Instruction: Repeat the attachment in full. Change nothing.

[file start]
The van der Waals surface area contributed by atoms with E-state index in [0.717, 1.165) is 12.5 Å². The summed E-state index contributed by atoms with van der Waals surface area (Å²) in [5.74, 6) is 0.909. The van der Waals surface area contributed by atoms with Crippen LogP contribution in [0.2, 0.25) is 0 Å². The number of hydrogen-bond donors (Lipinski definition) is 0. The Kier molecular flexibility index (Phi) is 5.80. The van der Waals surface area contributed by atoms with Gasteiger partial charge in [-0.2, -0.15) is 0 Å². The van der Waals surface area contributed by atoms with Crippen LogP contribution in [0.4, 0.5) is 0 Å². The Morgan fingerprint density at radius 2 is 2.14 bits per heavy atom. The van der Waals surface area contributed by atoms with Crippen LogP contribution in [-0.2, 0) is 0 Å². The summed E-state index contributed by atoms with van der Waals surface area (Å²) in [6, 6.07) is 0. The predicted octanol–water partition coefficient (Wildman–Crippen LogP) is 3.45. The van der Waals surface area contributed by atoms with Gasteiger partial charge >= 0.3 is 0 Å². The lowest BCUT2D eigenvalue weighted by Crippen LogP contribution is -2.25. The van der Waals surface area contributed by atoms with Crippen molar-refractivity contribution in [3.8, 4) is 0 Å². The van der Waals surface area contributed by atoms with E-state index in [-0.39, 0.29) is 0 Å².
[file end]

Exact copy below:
The van der Waals surface area contributed by atoms with E-state index in [0.717, 1.165) is 12.5 Å². The summed E-state index contributed by atoms with van der Waals surface area (Å²) in [5.74, 6) is 0.909. The van der Waals surface area contributed by atoms with Crippen LogP contribution in [0.2, 0.25) is 0 Å². The number of hydrogen-bond donors (Lipinski definition) is 0. The Kier molecular flexibility index (Phi) is 5.80. The van der Waals surface area contributed by atoms with Gasteiger partial charge in [-0.2, -0.15) is 0 Å². The van der Waals surface area contributed by atoms with Crippen LogP contribution in [0.4, 0.5) is 0 Å². The Morgan fingerprint density at radius 2 is 2.14 bits per heavy atom. The van der Waals surface area contributed by atoms with Crippen LogP contribution in [-0.2, 0) is 0 Å². The summed E-state index contributed by atoms with van der Waals surface area (Å²) in [6, 6.07) is 0. The predicted octanol–water partition coefficient (Wildman–Crippen LogP) is 3.45. The van der Waals surface area contributed by atoms with Gasteiger partial charge >= 0.3 is 0 Å². The lowest BCUT2D eigenvalue weighted by Crippen LogP contribution is -2.25. The van der Waals surface area contributed by atoms with Crippen molar-refractivity contribution in [3.8, 4) is 0 Å². The van der Waals surface area contributed by atoms with E-state index in [-0.39, 0.29) is 0 Å².